DAYTONA BEACH, Fla. — On its second attempt Thursday night, the Pegasus rocket launched with the ICON satellite from an airborne rocket — dozens of miles off the coast of Daytona Beach.
- ICON satellite will study ionosphere, which disputes signals
- Learn more about the ICON satellite here
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The launch of a Pegasus rocket took place on Northrop Grumman's Stargazer plane. NASA's ICON satellite will study the Earth's ionosphere.
The specialized plane soared to 39,000 feet over the Atlantic Ocean to what is called the "dropbox," a 40-mile-long area, 50 to 100 miles out.
"It's a great platform, because have the flexibility to launch anywhere in the world, meet any customer's orbit requirements," Pegasus Operations Manager Eric Denbrook said.
Seconds later, the rocket soared into orbit and deployed the satellite, which will study where Earth and space weather meet.
Once in orbit some 360 miles up, the satellite will scan the ionosphere, an area filled with constantly changing solar winds, weather, and charged gas known as plasma. The ionosphere is volatile, disrupting satellites and navigation signals that are used to guide airplanes, boats, even self-driving cars. It's also where GPS communications can be disrupted on Earth.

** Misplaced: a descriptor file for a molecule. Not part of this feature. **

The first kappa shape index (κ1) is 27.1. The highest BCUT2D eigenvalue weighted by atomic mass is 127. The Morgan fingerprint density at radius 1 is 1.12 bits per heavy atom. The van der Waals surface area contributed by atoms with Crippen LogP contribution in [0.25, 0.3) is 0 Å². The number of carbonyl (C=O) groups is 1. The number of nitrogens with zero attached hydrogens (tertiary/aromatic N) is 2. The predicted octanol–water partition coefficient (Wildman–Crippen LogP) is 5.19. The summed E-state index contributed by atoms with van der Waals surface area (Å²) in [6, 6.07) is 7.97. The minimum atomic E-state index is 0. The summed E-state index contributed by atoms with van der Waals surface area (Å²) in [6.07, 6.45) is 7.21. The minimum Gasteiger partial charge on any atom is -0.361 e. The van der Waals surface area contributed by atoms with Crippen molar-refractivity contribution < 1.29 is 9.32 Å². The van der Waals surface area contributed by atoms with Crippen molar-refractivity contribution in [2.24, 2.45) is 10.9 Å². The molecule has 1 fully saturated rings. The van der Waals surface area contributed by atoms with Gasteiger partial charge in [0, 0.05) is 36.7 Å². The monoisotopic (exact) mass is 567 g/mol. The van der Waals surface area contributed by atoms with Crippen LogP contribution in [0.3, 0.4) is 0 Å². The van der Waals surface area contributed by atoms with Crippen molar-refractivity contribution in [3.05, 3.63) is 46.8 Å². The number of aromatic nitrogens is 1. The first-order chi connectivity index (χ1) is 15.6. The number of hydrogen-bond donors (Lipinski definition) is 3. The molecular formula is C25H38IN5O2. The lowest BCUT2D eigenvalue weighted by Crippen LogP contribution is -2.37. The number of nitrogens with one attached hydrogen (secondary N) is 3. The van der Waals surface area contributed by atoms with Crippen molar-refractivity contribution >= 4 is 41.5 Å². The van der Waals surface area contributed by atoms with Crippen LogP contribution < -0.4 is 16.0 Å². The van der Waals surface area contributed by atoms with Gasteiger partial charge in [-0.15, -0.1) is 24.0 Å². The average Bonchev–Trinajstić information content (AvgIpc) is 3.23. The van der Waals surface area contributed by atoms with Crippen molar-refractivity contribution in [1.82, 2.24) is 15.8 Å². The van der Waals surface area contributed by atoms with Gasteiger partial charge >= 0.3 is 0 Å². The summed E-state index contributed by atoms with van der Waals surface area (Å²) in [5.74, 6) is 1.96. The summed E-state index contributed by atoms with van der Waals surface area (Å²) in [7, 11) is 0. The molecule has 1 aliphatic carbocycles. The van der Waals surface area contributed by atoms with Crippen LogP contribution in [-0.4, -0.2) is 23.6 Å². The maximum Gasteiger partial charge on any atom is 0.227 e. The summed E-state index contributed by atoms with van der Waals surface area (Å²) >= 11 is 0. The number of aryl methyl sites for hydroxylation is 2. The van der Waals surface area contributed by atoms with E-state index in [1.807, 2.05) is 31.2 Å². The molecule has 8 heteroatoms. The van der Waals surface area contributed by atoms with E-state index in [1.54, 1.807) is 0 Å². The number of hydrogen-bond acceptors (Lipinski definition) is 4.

Scientists hope the data it gathers helps improve forecasting for large and potentially severe weather systems.
"It's also the weather we experience here on Earth, those hurricanes, tornadoes, those big weather systems that are actually forcing up from below and then meeting this space weather coming in from above it," said Nicky Fox with NASA's Heliophysics. "It's this mixing region, where these two weather systems — space weather and terrestrial weather — are mixing together."
NASA's ICON satellite is designed to study the changes in the ionosphere that could help us eventually predict those changes, and better protect our astronauts and satellites in space.
NASA had been anxiously waiting for this launch for two years now after several technical delays.
ICON is set for a two-year science mission.